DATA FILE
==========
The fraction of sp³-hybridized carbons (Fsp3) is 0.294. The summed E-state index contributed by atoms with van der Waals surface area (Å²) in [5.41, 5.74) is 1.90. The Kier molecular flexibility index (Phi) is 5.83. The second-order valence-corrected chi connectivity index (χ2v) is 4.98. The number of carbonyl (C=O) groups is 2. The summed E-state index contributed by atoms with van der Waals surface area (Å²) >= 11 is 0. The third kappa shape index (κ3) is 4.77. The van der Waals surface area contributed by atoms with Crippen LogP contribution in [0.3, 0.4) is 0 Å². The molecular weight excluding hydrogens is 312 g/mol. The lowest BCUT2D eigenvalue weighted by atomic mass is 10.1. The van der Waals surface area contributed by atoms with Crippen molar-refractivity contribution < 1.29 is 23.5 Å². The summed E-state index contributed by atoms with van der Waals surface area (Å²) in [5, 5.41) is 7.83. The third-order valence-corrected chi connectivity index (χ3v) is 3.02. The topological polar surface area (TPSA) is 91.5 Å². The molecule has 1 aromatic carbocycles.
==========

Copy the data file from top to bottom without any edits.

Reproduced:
The fraction of sp³-hybridized carbons (Fsp3) is 0.294. The summed E-state index contributed by atoms with van der Waals surface area (Å²) in [5.41, 5.74) is 1.90. The Kier molecular flexibility index (Phi) is 5.83. The second-order valence-corrected chi connectivity index (χ2v) is 4.98. The number of carbonyl (C=O) groups is 2. The summed E-state index contributed by atoms with van der Waals surface area (Å²) >= 11 is 0. The third kappa shape index (κ3) is 4.77. The van der Waals surface area contributed by atoms with Crippen LogP contribution in [0.3, 0.4) is 0 Å². The molecular weight excluding hydrogens is 312 g/mol. The lowest BCUT2D eigenvalue weighted by atomic mass is 10.1. The van der Waals surface area contributed by atoms with Crippen molar-refractivity contribution < 1.29 is 23.5 Å². The summed E-state index contributed by atoms with van der Waals surface area (Å²) in [5, 5.41) is 7.83. The third-order valence-corrected chi connectivity index (χ3v) is 3.02. The topological polar surface area (TPSA) is 91.5 Å². The molecule has 1 aromatic carbocycles.